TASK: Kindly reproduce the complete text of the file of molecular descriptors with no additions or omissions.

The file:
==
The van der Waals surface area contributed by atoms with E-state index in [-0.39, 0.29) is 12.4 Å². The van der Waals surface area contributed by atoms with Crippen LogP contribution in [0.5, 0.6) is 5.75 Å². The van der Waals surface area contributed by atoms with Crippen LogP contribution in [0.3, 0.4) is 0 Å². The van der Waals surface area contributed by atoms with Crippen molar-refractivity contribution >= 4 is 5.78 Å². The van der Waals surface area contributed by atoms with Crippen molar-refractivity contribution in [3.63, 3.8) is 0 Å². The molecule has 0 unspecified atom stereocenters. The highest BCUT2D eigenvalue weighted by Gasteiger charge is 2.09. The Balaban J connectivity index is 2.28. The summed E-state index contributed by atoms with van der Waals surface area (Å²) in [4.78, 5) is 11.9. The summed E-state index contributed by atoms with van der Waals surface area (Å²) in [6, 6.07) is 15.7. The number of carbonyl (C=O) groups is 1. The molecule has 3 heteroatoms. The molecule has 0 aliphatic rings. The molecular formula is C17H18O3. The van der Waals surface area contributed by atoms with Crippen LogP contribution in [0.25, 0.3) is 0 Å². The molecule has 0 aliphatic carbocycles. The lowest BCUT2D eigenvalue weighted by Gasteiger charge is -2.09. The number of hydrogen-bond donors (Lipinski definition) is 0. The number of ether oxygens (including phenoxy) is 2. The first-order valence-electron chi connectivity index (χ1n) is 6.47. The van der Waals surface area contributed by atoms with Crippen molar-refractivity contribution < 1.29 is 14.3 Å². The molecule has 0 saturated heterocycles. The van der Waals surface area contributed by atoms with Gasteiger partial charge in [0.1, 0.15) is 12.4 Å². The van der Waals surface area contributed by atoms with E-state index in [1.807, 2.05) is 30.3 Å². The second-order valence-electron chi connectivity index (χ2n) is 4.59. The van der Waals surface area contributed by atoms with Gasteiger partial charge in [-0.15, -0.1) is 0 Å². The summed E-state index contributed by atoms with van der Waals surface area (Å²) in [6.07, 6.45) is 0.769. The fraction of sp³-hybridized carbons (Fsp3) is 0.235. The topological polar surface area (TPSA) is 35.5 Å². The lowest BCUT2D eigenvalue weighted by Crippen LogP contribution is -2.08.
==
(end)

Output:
The van der Waals surface area contributed by atoms with E-state index in [-0.39, 0.29) is 12.4 Å². The van der Waals surface area contributed by atoms with Crippen LogP contribution in [0.5, 0.6) is 5.75 Å². The van der Waals surface area contributed by atoms with Crippen LogP contribution in [0.3, 0.4) is 0 Å². The van der Waals surface area contributed by atoms with Crippen molar-refractivity contribution >= 4 is 5.78 Å². The van der Waals surface area contributed by atoms with Crippen molar-refractivity contribution in [3.63, 3.8) is 0 Å². The molecule has 0 unspecified atom stereocenters. The highest BCUT2D eigenvalue weighted by Gasteiger charge is 2.09. The Balaban J connectivity index is 2.28. The summed E-state index contributed by atoms with van der Waals surface area (Å²) in [4.78, 5) is 11.9. The summed E-state index contributed by atoms with van der Waals surface area (Å²) in [6, 6.07) is 15.7. The number of carbonyl (C=O) groups is 1. The molecule has 3 heteroatoms. The molecule has 0 aliphatic rings. The molecular formula is C17H18O3. The van der Waals surface area contributed by atoms with Crippen LogP contribution in [0.25, 0.3) is 0 Å². The molecule has 0 aliphatic carbocycles. The lowest BCUT2D eigenvalue weighted by Gasteiger charge is -2.09. The number of hydrogen-bond donors (Lipinski definition) is 0. The number of ether oxygens (including phenoxy) is 2. The first-order valence-electron chi connectivity index (χ1n) is 6.47. The van der Waals surface area contributed by atoms with Crippen molar-refractivity contribution < 1.29 is 14.3 Å². The molecule has 0 saturated heterocycles. The van der Waals surface area contributed by atoms with Gasteiger partial charge in [0.1, 0.15) is 12.4 Å². The van der Waals surface area contributed by atoms with E-state index in [1.807, 2.05) is 30.3 Å². The second-order valence-electron chi connectivity index (χ2n) is 4.59. The van der Waals surface area contributed by atoms with Gasteiger partial charge in [-0.15, -0.1) is 0 Å². The summed E-state index contributed by atoms with van der Waals surface area (Å²) in [6.07, 6.45) is 0.769. The fraction of sp³-hybridized carbons (Fsp3) is 0.235. The topological polar surface area (TPSA) is 35.5 Å². The lowest BCUT2D eigenvalue weighted by Crippen LogP contribution is -2.08.